From that moment on, Pickens became a so-called "corporate raider," pursuing what many believed were authentic bids to assume control of large oil companies, especially ones he felt were being mismanaged and therefore less able to fight off a takeover. Time and again, he lost bidding wars only to win at the stock manipulation game. In 1984, for example, after a highly competitive struggle involving some of the oil industry's biggest names, Gulf Oil finally allowed itself to be purchased by Standard Oil Company of California to avoid being taken over by Pickens. The transaction resulted in the creation of a new oil company, Chevron, and Pickens and his partners walked away with a profit of $760 million.
An article in Business Week magazine reported that Pickens was the highest paid corporate executive in America, earning more than $20 million in salary and deferred compensations that year from his newly renamed Mesa Limited Partnership, Inc. His personal wealth was estimated at over $100 million.
But Pickens' reign as the "king of the corporate raiders" was short-lived. In 1985, he went after Unocal Corporation, which responded by offering a unique stock buy-back plan that was open to all shareholders except Pickens and his Mesa partners. Pickens sued in the Delaware courts to block the plan and received a favorable ruling. Then the Delaware Supreme Court reversed the lower court's decision and ruled that a company did indeed have the right to single out corporate raiders and treat them differently than other shareholders. Even though this decision was eventually overturned by the Securities and Exchange Commission, it marked the beginning of the end of Pickens' career.
In 1989, after becoming embroiled in a series of nasty political squabbles in Amarillo, Pickens moved Mesa's headquarters to Dallas. Since then, his fortunes have continued to take a tumble. The final blow came in 1996 when he was forced to resign as head of Mesa after running up $1 billion in debt as a result of overly generous payments to his shareholders. Pickens had bet that the price of natural gas would rise and bail his company out. But for once his gamble did not pay off, and Mesa suddenly found itself the target of raiders organized by a former Pickens protege named David Batchelder. Pickens officially stepped down as head of Mesa on December 31, 1996, but stayed on as a commodity market consultant for the company until late 1997 and then served as a member of the board of directors.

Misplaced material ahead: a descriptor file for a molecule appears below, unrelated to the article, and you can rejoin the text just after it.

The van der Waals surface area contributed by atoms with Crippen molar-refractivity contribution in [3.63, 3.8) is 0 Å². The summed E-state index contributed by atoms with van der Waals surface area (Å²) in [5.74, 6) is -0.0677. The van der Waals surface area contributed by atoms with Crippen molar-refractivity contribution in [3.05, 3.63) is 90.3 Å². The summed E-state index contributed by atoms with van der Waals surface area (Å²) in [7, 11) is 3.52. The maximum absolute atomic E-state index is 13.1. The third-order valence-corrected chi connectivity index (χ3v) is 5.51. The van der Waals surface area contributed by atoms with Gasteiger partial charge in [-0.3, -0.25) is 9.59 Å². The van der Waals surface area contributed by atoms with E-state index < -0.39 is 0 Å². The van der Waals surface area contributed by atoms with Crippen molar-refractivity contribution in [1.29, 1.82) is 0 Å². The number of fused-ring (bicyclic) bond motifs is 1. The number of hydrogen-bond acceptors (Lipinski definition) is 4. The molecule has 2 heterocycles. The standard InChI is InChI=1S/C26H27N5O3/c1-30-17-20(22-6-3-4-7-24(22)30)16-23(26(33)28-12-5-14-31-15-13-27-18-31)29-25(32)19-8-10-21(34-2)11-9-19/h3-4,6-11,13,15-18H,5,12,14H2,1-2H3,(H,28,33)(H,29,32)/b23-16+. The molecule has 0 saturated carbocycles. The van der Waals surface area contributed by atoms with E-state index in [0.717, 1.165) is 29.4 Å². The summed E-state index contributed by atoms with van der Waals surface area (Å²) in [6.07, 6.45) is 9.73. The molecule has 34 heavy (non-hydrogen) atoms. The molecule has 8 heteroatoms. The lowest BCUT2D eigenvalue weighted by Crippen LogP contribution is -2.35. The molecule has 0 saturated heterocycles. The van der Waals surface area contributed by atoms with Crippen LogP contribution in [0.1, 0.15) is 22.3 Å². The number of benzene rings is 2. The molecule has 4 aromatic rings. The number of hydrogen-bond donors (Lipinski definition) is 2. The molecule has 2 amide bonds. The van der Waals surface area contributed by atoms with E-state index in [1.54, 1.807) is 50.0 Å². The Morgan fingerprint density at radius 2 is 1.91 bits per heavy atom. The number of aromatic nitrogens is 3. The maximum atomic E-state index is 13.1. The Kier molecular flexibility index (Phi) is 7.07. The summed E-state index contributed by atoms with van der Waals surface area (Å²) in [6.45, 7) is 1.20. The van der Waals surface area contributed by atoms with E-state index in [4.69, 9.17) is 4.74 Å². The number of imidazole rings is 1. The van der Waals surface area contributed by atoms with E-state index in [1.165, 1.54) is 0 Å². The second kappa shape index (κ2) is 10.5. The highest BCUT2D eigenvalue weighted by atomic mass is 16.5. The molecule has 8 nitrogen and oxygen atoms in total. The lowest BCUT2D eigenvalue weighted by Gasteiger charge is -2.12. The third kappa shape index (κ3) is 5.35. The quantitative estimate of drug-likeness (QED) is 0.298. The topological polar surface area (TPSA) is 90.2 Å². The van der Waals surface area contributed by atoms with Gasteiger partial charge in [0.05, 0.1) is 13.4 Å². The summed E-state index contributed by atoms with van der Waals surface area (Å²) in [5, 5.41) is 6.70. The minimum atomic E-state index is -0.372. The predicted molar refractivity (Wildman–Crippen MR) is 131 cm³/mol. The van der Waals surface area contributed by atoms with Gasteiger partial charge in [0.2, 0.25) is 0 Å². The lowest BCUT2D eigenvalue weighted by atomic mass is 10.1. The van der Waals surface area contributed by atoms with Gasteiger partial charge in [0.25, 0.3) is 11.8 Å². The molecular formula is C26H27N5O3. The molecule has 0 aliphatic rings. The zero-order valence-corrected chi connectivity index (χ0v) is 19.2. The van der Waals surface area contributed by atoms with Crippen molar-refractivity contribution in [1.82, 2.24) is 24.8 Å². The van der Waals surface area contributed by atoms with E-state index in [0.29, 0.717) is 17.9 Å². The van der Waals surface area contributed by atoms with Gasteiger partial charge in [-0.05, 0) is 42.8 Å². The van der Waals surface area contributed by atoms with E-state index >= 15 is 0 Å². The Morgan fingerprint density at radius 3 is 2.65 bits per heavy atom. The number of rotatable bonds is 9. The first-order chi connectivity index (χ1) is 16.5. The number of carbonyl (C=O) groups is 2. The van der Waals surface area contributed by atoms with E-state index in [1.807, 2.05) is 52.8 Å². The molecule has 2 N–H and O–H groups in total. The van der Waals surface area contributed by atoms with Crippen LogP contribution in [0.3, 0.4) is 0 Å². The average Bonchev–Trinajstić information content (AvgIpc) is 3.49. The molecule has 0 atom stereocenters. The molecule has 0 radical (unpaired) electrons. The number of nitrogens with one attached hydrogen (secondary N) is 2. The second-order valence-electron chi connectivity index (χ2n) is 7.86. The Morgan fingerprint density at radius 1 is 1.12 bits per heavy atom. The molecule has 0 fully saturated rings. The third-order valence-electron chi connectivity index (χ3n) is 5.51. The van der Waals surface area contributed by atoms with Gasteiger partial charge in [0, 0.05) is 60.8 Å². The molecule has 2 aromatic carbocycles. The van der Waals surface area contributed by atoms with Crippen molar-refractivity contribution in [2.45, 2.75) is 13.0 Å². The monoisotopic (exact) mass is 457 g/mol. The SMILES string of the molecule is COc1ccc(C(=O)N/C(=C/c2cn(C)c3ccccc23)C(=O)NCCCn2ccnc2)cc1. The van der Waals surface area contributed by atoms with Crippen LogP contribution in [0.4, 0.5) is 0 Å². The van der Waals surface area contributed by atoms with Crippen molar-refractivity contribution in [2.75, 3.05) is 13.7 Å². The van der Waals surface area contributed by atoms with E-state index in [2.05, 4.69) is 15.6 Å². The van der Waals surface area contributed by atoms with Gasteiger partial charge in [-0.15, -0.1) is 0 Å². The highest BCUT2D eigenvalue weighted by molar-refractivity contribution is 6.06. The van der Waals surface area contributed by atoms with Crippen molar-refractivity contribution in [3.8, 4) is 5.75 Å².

Social and Economic Impact
A key part of Pickens' strategy during the 1980s was his vocal, and often quite colorful, criticism of corporate America. He found many of the CEOs and managers he came in contact with to be greedy, careless, and ignorant about important aspects of their companies or their industries in general. He denounced the cushy perks these executives received and questioned their real value to the companies they headed. Instead, Pickens supported the then-revolutionary view that a CEO's major responsibility is to create wealth for his shareholders and that the failure to do so might well result in the loss of his or her job. It also infuriated him that a number of corporate leaders did not even own stock in the businesses they ran, meaning that they had little incentive to improve performance and thus increase stock values. And even those who did own stock in their companies, noted Pickens in a 1985 Forbes magazine article, "have no more feeling for the average stockholder than they do for baboons in Africa."
Chronology: T. Boone Pickens
1951: Went to work for Phillips Petroleum.
1955: Founded Petroleum Exploration Co.
1964: Incorporated as Mesa Corporation, Inc.
1969: Acquired Hugoton Production Co.
1973: Acquired Pubco Petroleum.
1981: Won Wall Street Transcripts "gold award" as top executive in oil industry for two consecutive years.
1983: Won Henry G. Bennett Distinguished Service Award.
1985: Became highest-paid corporate executive in America.
1996: Forced to resign as head of Mesa Corporation, Inc.
Such outspoken corporate-bashing made Pickens a hero to those "average stockholders." They applauded his efforts to shed light on inept management practices and were thrilled by the hefty returns they received on their investments as a result of his raids. In the end, Pickens opened more than a few eyes to the flaws in U.S. corporate culture and in no small way changed the way business is done in America.
Sources of Information
Contact at: Mesa Royalty Trust
712 Main St.
Houston, TX 79106
Business Phone: (713)216-6369
Businessweek, 6 May 1985.
Fortune, 26 December 1983.
Harper's Magazine, January, 1985.
Moritz, Charles, ed. Current Biography Yearbook, New York: H.W. Wilson, 1986.
Nocera, Joseph. "T. Boone Pickens Gets the Boot at Mesa." Fortune, 22 July 1996.
Thorpe, Helen. "Reversal of Fortune." Texas Monthly, October 1995.
Time, 4 March 1985.
Who's Who in America, 1984-85, s.v. "T. Boone Pickens."
Willoughby, Jack. "Interview with T. Boone Pickens." Forbes, 22 April 1985.